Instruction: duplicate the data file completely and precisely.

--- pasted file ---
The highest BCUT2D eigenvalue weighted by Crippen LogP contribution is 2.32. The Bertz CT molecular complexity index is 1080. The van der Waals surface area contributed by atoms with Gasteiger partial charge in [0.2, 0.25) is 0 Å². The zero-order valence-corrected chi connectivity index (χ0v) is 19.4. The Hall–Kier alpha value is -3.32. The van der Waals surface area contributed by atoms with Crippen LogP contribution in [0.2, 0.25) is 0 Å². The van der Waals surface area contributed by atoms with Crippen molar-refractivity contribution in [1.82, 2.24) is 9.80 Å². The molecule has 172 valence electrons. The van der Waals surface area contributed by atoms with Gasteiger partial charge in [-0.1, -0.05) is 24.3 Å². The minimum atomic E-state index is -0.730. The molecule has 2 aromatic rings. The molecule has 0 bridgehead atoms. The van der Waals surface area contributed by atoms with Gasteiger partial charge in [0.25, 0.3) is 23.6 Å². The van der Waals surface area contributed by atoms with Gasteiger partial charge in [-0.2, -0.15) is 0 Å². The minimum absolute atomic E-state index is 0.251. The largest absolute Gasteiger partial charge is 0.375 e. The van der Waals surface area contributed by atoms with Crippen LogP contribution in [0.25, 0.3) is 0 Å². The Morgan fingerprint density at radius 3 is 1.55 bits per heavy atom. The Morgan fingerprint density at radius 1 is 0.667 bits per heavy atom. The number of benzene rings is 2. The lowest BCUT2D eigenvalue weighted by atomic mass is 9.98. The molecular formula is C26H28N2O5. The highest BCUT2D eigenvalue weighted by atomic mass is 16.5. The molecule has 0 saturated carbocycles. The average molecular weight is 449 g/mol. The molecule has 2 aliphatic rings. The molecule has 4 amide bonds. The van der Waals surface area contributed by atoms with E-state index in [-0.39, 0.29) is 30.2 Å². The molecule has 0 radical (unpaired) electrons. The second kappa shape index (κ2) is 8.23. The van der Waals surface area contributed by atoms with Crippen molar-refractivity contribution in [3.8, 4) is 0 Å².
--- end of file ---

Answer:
The highest BCUT2D eigenvalue weighted by Crippen LogP contribution is 2.32. The Bertz CT molecular complexity index is 1080. The van der Waals surface area contributed by atoms with Gasteiger partial charge in [0.2, 0.25) is 0 Å². The zero-order valence-corrected chi connectivity index (χ0v) is 19.4. The Hall–Kier alpha value is -3.32. The van der Waals surface area contributed by atoms with Crippen LogP contribution in [0.2, 0.25) is 0 Å². The van der Waals surface area contributed by atoms with Crippen molar-refractivity contribution in [1.82, 2.24) is 9.80 Å². The molecule has 172 valence electrons. The van der Waals surface area contributed by atoms with Gasteiger partial charge in [-0.1, -0.05) is 24.3 Å². The minimum atomic E-state index is -0.730. The molecule has 2 aromatic rings. The molecule has 0 bridgehead atoms. The van der Waals surface area contributed by atoms with Gasteiger partial charge in [0.25, 0.3) is 23.6 Å². The van der Waals surface area contributed by atoms with Gasteiger partial charge in [-0.2, -0.15) is 0 Å². The minimum absolute atomic E-state index is 0.251. The largest absolute Gasteiger partial charge is 0.375 e. The van der Waals surface area contributed by atoms with Crippen LogP contribution in [0.25, 0.3) is 0 Å². The Morgan fingerprint density at radius 3 is 1.55 bits per heavy atom. The Morgan fingerprint density at radius 1 is 0.667 bits per heavy atom. The number of benzene rings is 2. The lowest BCUT2D eigenvalue weighted by atomic mass is 9.98. The molecular formula is C26H28N2O5. The highest BCUT2D eigenvalue weighted by atomic mass is 16.5. The molecule has 0 saturated carbocycles. The average molecular weight is 449 g/mol. The molecule has 2 aliphatic rings. The molecule has 4 amide bonds. The van der Waals surface area contributed by atoms with E-state index in [-0.39, 0.29) is 30.2 Å². The molecule has 0 radical (unpaired) electrons. The second kappa shape index (κ2) is 8.23. The van der Waals surface area contributed by atoms with Crippen molar-refractivity contribution in [3.8, 4) is 0 Å².